If the Ninth Circuit Court of Appeals is considered to be one of the most Liberal in the nation, then the Tenth tends to be seen as one of the more Conservative. Yesterday, an eight-judge panel of the Tenth Circuit Court of Appeals ruled that the government cannot require a company with a religious core to provide birth control for their employees if the company’s owners object to it.
However, the case Hobby Lobby v. Sebelius is likely to end up in the lap of the US Supreme Court who may be loathe to overturn United States v. Lee which prevents companies from imposing “the employer’s religious faith on the employees.” In fact, by not covering birth control, one could argue that Hobby Lobby is in violation of the Lee ruling.
The Court rules in Lee that “[w]hen followers of a particular sect enter into commercial activity as a matter of choice, the limits they accept on their own conduct as a matter of conscience and faith are not to be superimposed on the statutory schemes which are binding on others in that activity.”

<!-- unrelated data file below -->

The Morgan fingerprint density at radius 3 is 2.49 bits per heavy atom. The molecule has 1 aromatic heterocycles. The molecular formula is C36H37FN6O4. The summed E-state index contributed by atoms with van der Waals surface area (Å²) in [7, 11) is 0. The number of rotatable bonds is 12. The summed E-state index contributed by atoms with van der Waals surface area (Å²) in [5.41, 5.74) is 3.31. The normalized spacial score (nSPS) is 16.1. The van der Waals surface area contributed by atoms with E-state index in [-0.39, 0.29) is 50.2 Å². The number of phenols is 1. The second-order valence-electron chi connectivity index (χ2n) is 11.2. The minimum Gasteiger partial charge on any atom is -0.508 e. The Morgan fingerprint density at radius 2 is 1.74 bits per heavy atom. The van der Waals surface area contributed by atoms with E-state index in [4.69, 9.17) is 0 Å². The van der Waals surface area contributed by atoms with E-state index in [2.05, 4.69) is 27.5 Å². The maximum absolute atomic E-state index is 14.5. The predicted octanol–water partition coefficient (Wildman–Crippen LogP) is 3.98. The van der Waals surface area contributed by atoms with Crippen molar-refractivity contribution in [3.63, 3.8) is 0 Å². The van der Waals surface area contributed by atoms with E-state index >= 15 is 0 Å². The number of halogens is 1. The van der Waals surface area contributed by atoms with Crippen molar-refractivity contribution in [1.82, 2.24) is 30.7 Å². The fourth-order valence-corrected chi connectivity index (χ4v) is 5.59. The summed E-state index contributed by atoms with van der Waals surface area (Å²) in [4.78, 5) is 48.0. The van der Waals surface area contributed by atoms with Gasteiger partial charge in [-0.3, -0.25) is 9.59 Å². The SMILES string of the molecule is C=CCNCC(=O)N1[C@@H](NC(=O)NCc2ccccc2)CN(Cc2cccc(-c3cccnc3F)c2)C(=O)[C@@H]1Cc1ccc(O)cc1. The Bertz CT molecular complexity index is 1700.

The Tenth ignored this part of the ruling in order to rule in favor of Hobby Lobby even though they relied upon the Lee ruling for many aspects of their opinion, and could open a Pandora’s box of legal issues if bosses cite religious justifications for ignoring their employees religious rights.
The ruling would allow any for profit corporation to assert a religious objection to a law and even open the door to “a large publicly traded corporation tr[ying] to assert religious rights.” The way the ruling is worded, it would even allow religious employers to, potentially, successfully object to laws ensuring gender, racial and LGBT equality.
The ruling could end up rendering all non-discrimination and religious harassment laws null and void by allowing employers to act however they want.
Back under the Reagan Administration, Jim Baker argued that there was no need for environmental regulation because the Rapture was coming and it didn’t matter if the world was ground into a polluted ball of muck because no one was going to be alive to care in twenty years. Such a rationale could be use to ignore environmental and safety regulations as well.